Scotland could struggle to achieve Nicola Sturgeon’s Brexit vision without being independent, one of the countries crucial to her plan has warned.
Iceland’s intervention came as one of the First Minister’s advisers on Europe branded the idea of signing up to a Norway-style deal with other small countries outside the EU “problematic”.
The First Minsiter cited the Faroe Islands bid to join European Free Trade Association (EFTA) as a key justification for why a Scotland-only deal would work, but a spokesman for Iceland’s Ministry for Foreign Affairs said there are reservations within the group because the Faroes is part of Denmark.
Asked if there are similar feelings about Scotland, he said: “I think the same argument will probably apply, because being a fully independent, sovereign state has been considered a pre-requisite for taking a full part of the institutional arrangements at EFTA.”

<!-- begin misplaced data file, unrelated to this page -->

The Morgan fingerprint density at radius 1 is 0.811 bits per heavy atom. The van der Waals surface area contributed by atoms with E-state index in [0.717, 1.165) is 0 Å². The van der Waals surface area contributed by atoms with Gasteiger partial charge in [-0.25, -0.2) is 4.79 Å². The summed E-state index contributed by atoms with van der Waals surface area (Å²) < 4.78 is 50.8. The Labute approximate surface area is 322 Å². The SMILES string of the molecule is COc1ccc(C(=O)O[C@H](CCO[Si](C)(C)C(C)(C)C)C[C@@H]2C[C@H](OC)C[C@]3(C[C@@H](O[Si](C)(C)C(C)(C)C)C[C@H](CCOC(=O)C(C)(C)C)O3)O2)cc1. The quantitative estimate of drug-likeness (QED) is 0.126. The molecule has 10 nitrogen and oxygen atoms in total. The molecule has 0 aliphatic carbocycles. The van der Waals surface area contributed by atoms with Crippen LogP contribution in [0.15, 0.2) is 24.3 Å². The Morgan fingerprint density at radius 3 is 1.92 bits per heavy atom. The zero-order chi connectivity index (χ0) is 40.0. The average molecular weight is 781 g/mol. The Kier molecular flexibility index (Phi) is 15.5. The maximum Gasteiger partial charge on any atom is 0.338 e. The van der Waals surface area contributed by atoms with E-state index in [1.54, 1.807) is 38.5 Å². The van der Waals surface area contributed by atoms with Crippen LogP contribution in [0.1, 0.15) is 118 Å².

He added it is too early to rule anything out and proposals will be listened to.
David Martin, a member of Ms Sturgeon’s Standing Council on Europe, welcomed the document as a “pragmatic attempt to find solutions.”
But the Labour politician added: “What the paper proposes is membership of EFTA which of itself is problematic as EFTA is a union of states and we are not a state.”
The SNP leader said the paper “does not shy away from the challenges” involved, such as the flow of EU citizens from Scotland to an England that does not accept EU freedom of movement.
But she said there was no need for a hard border because immigration rules in the rest of the UK could demand checks at the point of employment or housing.